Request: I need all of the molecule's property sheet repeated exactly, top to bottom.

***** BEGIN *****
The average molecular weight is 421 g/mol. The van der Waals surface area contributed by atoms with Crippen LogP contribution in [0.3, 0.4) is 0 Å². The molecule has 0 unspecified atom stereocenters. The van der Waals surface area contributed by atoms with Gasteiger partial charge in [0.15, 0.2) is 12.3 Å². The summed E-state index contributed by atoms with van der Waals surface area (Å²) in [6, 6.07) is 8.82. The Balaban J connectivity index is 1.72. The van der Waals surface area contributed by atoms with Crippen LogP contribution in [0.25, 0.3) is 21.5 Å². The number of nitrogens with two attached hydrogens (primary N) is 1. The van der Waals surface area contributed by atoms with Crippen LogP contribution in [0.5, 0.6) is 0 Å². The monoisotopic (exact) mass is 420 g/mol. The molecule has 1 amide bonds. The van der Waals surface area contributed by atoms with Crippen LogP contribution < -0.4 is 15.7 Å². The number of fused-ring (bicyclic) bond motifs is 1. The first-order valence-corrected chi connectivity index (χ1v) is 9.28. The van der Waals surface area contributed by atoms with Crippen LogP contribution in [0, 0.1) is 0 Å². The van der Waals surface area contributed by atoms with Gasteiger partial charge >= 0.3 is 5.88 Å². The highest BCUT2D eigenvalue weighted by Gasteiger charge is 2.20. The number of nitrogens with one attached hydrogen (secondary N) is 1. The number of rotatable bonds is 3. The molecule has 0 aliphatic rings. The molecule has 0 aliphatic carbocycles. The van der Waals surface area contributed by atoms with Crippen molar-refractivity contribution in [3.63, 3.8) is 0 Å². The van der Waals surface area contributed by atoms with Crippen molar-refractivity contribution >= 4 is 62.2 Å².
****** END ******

The average molecular weight is 421 g/mol. The van der Waals surface area contributed by atoms with Crippen LogP contribution in [0.3, 0.4) is 0 Å². The molecule has 0 unspecified atom stereocenters. The van der Waals surface area contributed by atoms with Gasteiger partial charge in [0.15, 0.2) is 12.3 Å². The summed E-state index contributed by atoms with van der Waals surface area (Å²) in [6, 6.07) is 8.82. The Balaban J connectivity index is 1.72. The van der Waals surface area contributed by atoms with Crippen LogP contribution in [0.25, 0.3) is 21.5 Å². The number of nitrogens with two attached hydrogens (primary N) is 1. The van der Waals surface area contributed by atoms with Crippen LogP contribution in [0.5, 0.6) is 0 Å². The monoisotopic (exact) mass is 420 g/mol. The molecule has 1 amide bonds. The van der Waals surface area contributed by atoms with Crippen LogP contribution < -0.4 is 15.7 Å². The number of fused-ring (bicyclic) bond motifs is 1. The first-order valence-corrected chi connectivity index (χ1v) is 9.28. The van der Waals surface area contributed by atoms with Crippen LogP contribution in [0, 0.1) is 0 Å². The van der Waals surface area contributed by atoms with Gasteiger partial charge >= 0.3 is 5.88 Å². The highest BCUT2D eigenvalue weighted by Gasteiger charge is 2.20. The number of nitrogens with one attached hydrogen (secondary N) is 1. The number of rotatable bonds is 3. The molecule has 0 aliphatic rings. The molecule has 0 aliphatic carbocycles. The van der Waals surface area contributed by atoms with Crippen molar-refractivity contribution in [3.63, 3.8) is 0 Å². The van der Waals surface area contributed by atoms with Crippen molar-refractivity contribution >= 4 is 62.2 Å².